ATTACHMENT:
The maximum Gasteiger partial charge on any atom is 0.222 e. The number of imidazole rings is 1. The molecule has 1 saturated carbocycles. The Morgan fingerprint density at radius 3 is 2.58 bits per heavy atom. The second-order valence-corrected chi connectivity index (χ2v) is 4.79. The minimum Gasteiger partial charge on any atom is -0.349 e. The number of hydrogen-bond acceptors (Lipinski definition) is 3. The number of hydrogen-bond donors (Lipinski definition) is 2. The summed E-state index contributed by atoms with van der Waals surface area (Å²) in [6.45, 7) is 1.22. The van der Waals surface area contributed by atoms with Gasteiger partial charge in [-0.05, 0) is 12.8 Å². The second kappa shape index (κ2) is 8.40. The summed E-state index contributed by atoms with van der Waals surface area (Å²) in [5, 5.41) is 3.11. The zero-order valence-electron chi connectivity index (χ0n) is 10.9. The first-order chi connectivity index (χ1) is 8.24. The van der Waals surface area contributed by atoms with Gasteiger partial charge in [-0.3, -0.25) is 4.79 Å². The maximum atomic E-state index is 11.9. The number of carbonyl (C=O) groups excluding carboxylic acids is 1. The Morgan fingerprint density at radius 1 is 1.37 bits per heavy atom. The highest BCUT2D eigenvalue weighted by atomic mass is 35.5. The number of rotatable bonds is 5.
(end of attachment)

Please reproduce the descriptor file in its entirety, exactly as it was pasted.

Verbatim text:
The maximum Gasteiger partial charge on any atom is 0.222 e. The number of imidazole rings is 1. The molecule has 1 saturated carbocycles. The Morgan fingerprint density at radius 3 is 2.58 bits per heavy atom. The second-order valence-corrected chi connectivity index (χ2v) is 4.79. The minimum Gasteiger partial charge on any atom is -0.349 e. The number of hydrogen-bond acceptors (Lipinski definition) is 3. The number of hydrogen-bond donors (Lipinski definition) is 2. The summed E-state index contributed by atoms with van der Waals surface area (Å²) in [6.45, 7) is 1.22. The van der Waals surface area contributed by atoms with Gasteiger partial charge in [-0.05, 0) is 12.8 Å². The second kappa shape index (κ2) is 8.40. The summed E-state index contributed by atoms with van der Waals surface area (Å²) in [5, 5.41) is 3.11. The zero-order valence-electron chi connectivity index (χ0n) is 10.9. The first-order chi connectivity index (χ1) is 8.24. The van der Waals surface area contributed by atoms with Gasteiger partial charge in [-0.3, -0.25) is 4.79 Å². The maximum atomic E-state index is 11.9. The number of carbonyl (C=O) groups excluding carboxylic acids is 1. The Morgan fingerprint density at radius 1 is 1.37 bits per heavy atom. The highest BCUT2D eigenvalue weighted by atomic mass is 35.5. The number of rotatable bonds is 5.